- Oppose per Chrisrus' arguments — it seems to be a significant enough type of hunting dog according to sources I've found. A rename or split could be in order (I have heard the term catch dog used), but there seems to be enough independent material on the subject to warrant a separate article. Some examples:  – anna 05:49, 3 May 2011 (UTC)
I seem to have mis-represented myself. I in no way think that the "hog dog" or "Pig-dog" does not warrant it's own article, however I see very little literature pertaining to "Catch dog" in an informative sense. I have not been able to find anything that explains accurately what a catch dog is supposed to be as per Chrisus's explanation, which states that it is not just pig dogs but also includes sheep and I assume cattle dogs (although not listed as such in the article) and any dog which "catches" an animal (bear hunting dogs etc etc). If the Catch dog was just a pig dog, then I could make something of the article, but with no clear and accurate description available it could be nothing more than a page about an American term (vaguely mentioned in an online dictionary, and some vague mention in a dog breed history page with no clear definition, or a shop selling pig dog armor)). I suggested the merger since the tag was still on the hunting dog page, and the Catch dog page appears to be beyond help if no consensus is easily reached as to what the term even really means (try googling "catch dog" rather than pig dog or hog dog, and you might see what I mean). However if Anna and Chrisus have a clearer understanding of this term than myself (which as I have stated would not be difficult) then hopefully someone can do something with the page as I certainly cannot with the information at hand. As it stands the article could easily be put up for deletion due to all questionable content being referenced by dead links. I believe the deletion of all the information would be a bad thing, hence why a merger was suggested, to save what little useful information is in the article. I however respectfully stand down form my attempt to help these two articles. Please feel free to remove the tags as you see fit, however I ask that this thread be left intact for future reference if anyone should think to merge the two again (as I was not the first, it was already there when I visited the page). Cheers and happy wiki-ing - Keetanii (talk) 13:13, 3 May 2011 (UTC)
- Thank you for your interest in this topic and for trying to improve the situation with these articles. Please do not "walk away", but rather let's move this to the talk page for catch dog. There are several things there that are not in the article that I'd love to see used, and then there is Ana's idea about spitting the article or something. You bring up good issues that need to be addressed about that article. Just because merging it into this article isn't the solution doesn't mean that there isn't a problem to be solved somehow, but let's leave this space here as this is not off-topic. Thanks again! :) Chrisrus (talk) 23:52, 3 May 2011 (UTC)
I already made comment on some of my issue with this article in the Tables discussion, but I think this article could use some fairly heavy reworking. I mean none of this to disparage any work done as at core, there is some great info here, just it's kinda all mashed up.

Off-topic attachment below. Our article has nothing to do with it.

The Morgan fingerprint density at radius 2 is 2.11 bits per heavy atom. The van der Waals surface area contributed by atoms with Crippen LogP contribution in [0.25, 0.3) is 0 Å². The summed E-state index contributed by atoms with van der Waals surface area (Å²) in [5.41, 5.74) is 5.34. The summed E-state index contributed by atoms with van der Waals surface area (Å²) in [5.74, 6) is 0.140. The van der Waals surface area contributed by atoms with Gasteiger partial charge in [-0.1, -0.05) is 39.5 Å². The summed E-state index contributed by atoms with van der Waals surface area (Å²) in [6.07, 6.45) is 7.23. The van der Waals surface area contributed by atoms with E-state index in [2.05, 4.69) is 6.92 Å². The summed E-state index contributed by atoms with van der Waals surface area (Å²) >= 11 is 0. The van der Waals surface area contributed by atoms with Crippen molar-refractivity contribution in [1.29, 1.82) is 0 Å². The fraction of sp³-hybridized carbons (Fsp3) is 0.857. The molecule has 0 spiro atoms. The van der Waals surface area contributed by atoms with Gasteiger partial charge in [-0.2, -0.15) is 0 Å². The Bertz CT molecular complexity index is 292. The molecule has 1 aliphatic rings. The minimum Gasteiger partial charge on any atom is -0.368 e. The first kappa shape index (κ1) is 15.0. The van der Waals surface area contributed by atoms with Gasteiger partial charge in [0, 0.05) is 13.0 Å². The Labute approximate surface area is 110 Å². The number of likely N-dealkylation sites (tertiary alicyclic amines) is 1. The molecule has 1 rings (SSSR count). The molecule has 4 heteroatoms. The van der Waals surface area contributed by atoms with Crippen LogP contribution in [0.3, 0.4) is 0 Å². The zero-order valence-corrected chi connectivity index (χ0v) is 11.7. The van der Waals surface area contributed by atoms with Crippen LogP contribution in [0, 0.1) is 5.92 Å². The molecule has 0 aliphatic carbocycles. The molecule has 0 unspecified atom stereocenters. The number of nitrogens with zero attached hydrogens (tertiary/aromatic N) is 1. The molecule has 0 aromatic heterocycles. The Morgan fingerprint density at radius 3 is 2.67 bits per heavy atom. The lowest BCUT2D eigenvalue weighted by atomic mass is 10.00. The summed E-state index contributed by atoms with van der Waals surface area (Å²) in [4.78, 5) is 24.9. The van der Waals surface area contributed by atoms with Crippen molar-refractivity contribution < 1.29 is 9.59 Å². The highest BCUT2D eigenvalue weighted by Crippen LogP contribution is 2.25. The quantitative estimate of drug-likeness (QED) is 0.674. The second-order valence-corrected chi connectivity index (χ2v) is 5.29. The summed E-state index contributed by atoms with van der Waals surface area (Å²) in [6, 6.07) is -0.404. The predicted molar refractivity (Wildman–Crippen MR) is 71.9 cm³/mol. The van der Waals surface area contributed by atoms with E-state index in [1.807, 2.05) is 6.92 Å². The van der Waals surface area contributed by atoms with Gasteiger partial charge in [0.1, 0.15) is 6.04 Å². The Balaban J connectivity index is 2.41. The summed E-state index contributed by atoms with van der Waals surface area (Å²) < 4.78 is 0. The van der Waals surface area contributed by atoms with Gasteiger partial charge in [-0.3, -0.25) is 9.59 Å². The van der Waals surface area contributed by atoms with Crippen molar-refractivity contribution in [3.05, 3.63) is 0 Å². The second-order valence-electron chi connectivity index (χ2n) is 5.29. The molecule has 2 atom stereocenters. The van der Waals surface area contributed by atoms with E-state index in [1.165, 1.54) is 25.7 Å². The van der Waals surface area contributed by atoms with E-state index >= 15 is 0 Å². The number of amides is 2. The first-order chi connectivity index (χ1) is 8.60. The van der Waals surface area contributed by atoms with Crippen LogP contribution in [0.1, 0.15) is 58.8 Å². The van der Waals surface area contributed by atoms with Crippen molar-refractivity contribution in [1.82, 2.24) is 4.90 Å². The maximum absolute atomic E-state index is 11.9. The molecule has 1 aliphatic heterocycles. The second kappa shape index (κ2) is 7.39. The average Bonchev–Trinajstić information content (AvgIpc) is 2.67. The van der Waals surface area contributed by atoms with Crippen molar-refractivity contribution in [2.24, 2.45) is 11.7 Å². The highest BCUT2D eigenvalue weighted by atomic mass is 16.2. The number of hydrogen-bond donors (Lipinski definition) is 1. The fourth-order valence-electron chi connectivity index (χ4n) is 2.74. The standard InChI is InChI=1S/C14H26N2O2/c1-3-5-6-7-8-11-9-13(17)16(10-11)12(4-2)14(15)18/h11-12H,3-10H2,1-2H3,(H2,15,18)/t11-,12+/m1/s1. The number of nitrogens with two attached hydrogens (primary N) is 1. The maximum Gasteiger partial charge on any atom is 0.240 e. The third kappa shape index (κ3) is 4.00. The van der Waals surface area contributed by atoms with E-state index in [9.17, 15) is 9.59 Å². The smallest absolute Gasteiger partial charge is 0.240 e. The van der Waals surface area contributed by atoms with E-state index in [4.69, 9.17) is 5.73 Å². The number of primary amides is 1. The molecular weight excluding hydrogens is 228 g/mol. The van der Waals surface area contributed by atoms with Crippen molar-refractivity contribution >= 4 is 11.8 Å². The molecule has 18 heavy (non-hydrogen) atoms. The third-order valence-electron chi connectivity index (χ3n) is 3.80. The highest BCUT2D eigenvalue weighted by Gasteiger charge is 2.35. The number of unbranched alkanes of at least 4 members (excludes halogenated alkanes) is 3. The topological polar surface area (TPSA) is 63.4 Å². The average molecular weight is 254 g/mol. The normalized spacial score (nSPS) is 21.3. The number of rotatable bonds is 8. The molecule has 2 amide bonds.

- Inconsistent hierarchy in table (see comment added at the end of the Tables discussion)
- some descriptions in tables are too verbose and florid
- descriptions in tables do little to differentiate types (e.g. read the pointer, spaniel, and setter entries pretending you know nothing about dogs)
- the further details just reads like a list of personal pontifications on a few select breeds and has little organization to it.
My suggestions for how to improve this article: Firstly, break up the table and create three sections to the article. Devote a section to hounds, one to gun dogs, and one to others. The introduction in the table to hounds and gun dogs (e.g. "Hounds...[snip]... raccoons, coyotes, and large predators are hunted with hounds.") can be used as the section introduction with each subtype getting a subsection--this incidentally would make dealing with something like water dogs much easier and much more elegant. If so desired, the table can be retained, but just with the hound portion in the hound section, with much more lean descriptions, the gun dogs portion of the table in the gun dogs section, and the rest under other.
This would allow for a much more useful structure to navigate the article (as is, if I want to see what this says about coonhounds, I have to find them in the table, then wade through that at the bottom--or more likely, I'll just click on the link for coonhounds and not ever even bother with what's at the bottom).
Actually, thinking about it, instead of that third section just being "Other", it might be wise to just call it "Small Hunting Dogs", move mention of both the lurcher and curs under hounds (pointing out that they aren't necessarily "hounds" per se) which would give a much more descriptive, albeit somewhat misleading header title to that section. It's an apt title in that feists, terriers, and dachshunds are smaller breeds, but misleading in that breeds like the basset hound can be on the small side too...*shrugs* guess that's why I only make suggestions and don't actually edit pages. 188.8.131.52 (talk) 05:48, 21 February 2012 (UTC)
- Why not? I say "go for it: be WP:BOLD! Everything you describe sounds great to me, and if others have even better ideas, let them improve it even further. This is how Wikipedia gets better all the time, everyone has something to contribute. If you need help, ask! Chrisrus (talk) 05:57, 21 February 2012 (UTC)